Conference Time!

First off, if any of you read Guardian Ghost, there’s a new letter from Cassandra that I managed to write this weekend when I was procrastinating on rewriting my novel. Link in the right sidebar, if I’m not mistaken. If you’ve never read Guardian Ghost, there are only 22 letters at the moment, so it isn’t impossible to start at the beginning and catch up pretty quickly. Murder, romance, and the supernatural, what more could you ask for? Victorian sensibilities, do you say? We’ve got you covered.

 

Anyone tired of my talking about the writing conference yet? Ha! You ain’t seen nothing yet, folks!

I leave tomorrow and will be taking lots of pictures and videos to show off once I return. I was disappointed to learn yesterday that John Green had surgery this week and can’t make it to the conference, but after a day being depressed about it, I’m back up and excited again.

I’ve managed to read 27 (out of 30) books by the authors who will be speaking at the conference. I know if I was an author, I’d much rather talk to someone who has actually read one of my books. And it gives me something to talk about with other conference goers.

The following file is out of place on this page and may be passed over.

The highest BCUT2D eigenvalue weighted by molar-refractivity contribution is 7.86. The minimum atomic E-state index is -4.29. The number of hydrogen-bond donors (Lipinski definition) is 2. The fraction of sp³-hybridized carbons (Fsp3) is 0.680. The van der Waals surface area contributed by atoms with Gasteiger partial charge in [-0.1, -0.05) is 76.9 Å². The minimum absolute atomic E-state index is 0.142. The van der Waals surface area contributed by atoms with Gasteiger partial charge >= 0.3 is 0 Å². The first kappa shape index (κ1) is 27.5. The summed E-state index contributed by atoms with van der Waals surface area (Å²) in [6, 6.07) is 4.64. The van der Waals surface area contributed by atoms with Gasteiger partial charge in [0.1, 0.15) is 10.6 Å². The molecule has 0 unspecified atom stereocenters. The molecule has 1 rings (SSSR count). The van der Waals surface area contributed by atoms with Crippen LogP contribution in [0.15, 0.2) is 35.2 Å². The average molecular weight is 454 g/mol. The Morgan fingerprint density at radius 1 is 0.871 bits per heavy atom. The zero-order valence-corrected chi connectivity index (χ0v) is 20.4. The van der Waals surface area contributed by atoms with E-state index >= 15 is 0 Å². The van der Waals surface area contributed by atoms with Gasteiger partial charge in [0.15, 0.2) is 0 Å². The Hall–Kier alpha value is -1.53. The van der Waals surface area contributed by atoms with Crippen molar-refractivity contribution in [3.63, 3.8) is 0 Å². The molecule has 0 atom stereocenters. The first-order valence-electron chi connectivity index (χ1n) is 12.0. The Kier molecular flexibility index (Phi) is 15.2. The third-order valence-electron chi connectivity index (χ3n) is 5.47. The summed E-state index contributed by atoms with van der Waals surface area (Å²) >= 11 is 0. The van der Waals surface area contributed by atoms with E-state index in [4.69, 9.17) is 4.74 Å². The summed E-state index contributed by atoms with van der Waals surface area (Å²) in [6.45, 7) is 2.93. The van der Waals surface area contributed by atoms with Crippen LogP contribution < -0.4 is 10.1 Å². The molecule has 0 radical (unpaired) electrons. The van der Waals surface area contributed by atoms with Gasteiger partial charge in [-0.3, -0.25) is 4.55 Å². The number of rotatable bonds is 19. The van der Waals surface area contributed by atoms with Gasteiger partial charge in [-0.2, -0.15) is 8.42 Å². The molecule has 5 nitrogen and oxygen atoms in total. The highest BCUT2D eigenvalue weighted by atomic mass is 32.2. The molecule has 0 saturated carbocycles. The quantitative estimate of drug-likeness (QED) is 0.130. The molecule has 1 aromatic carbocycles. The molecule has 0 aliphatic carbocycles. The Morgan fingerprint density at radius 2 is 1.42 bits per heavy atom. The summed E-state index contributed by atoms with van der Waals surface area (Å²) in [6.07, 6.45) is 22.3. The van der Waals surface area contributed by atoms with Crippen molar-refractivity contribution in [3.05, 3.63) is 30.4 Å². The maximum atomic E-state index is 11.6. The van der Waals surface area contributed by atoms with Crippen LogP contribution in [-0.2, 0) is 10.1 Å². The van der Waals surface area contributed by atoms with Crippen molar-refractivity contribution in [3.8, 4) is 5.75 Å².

My novel has been sewn back together after the extensive surgery I mentioned in my previous post. I’ve been working on my pitch, because the hardest thing about having a novel is answering the dreaded “What is it about?” question in a SHORT and interesting manner. It’s like trying to describe your mother in one word. It’s easy to get stuck because you’ve lived with her your whole life and have seen all of her complexities, so how can one word ever be enough? How can I convey the scope of a novel I’ve worked on for over four years in a mere thirty seconds? Simple, I don’t even try. I just present them with The Hook.

The Hook is the buzzwords about your novel that make it unique. For example, the hook of my letter story Guardian Ghost is this: Victorian Therapist for Ghosts. That, my friends, is what the publishing world calls a High Concept Story. Hooks and High Concept mean pretty much the same thing. It’s what makes the book marketable. I struggled when I sent out my queries this year for two reasons:

1. One of the strongest things about my novel is the quirky voice of the narrator. That’s hard to sell unless someone actually reads it. To help, I tried injecting some of that quirkiness into the query letter itself, but it’s hard to balance style and really concentrated exposition.

2.  I knew what my hook was (sorry, can’t tell you, it would be a spoiler), but my hook came at the END of the novel. This was a problem, which is why I took things apart this summer. And it’s a much better novel now, so it was worth it 🙂

 

Time to put the finishing touches on packing!

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